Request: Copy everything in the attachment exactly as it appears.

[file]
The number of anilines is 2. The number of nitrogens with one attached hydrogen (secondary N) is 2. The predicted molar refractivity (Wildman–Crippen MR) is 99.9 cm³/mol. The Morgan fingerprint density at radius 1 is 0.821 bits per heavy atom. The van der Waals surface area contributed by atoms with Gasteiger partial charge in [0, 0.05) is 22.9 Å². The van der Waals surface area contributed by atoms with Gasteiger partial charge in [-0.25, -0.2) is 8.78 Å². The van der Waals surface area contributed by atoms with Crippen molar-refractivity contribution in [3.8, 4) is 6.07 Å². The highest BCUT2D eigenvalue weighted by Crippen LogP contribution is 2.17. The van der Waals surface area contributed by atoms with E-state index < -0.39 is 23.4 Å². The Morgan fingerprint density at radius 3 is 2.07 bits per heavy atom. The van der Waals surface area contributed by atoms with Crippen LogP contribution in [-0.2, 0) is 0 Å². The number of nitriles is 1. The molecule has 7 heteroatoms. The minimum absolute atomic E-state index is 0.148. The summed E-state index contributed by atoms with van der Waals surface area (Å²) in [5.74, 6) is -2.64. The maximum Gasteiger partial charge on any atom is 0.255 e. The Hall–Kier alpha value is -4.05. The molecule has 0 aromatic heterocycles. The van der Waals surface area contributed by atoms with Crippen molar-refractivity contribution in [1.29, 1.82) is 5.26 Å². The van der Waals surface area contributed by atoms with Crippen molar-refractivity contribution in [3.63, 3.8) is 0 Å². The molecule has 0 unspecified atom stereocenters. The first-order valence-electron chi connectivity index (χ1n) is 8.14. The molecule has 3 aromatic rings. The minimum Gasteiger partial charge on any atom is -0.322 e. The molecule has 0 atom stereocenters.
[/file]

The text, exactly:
The number of anilines is 2. The number of nitrogens with one attached hydrogen (secondary N) is 2. The predicted molar refractivity (Wildman–Crippen MR) is 99.9 cm³/mol. The Morgan fingerprint density at radius 1 is 0.821 bits per heavy atom. The van der Waals surface area contributed by atoms with Gasteiger partial charge in [0, 0.05) is 22.9 Å². The van der Waals surface area contributed by atoms with Gasteiger partial charge in [-0.25, -0.2) is 8.78 Å². The van der Waals surface area contributed by atoms with Crippen molar-refractivity contribution in [3.8, 4) is 6.07 Å². The highest BCUT2D eigenvalue weighted by Crippen LogP contribution is 2.17. The van der Waals surface area contributed by atoms with E-state index < -0.39 is 23.4 Å². The Morgan fingerprint density at radius 3 is 2.07 bits per heavy atom. The van der Waals surface area contributed by atoms with Crippen LogP contribution in [-0.2, 0) is 0 Å². The number of nitriles is 1. The molecule has 7 heteroatoms. The minimum absolute atomic E-state index is 0.148. The summed E-state index contributed by atoms with van der Waals surface area (Å²) in [5.74, 6) is -2.64. The maximum Gasteiger partial charge on any atom is 0.255 e. The Hall–Kier alpha value is -4.05. The molecule has 0 aromatic heterocycles. The van der Waals surface area contributed by atoms with Crippen molar-refractivity contribution in [1.29, 1.82) is 5.26 Å². The van der Waals surface area contributed by atoms with Crippen molar-refractivity contribution in [3.63, 3.8) is 0 Å². The molecule has 0 unspecified atom stereocenters. The first-order valence-electron chi connectivity index (χ1n) is 8.14. The molecule has 3 aromatic rings. The minimum Gasteiger partial charge on any atom is -0.322 e. The molecule has 0 atom stereocenters.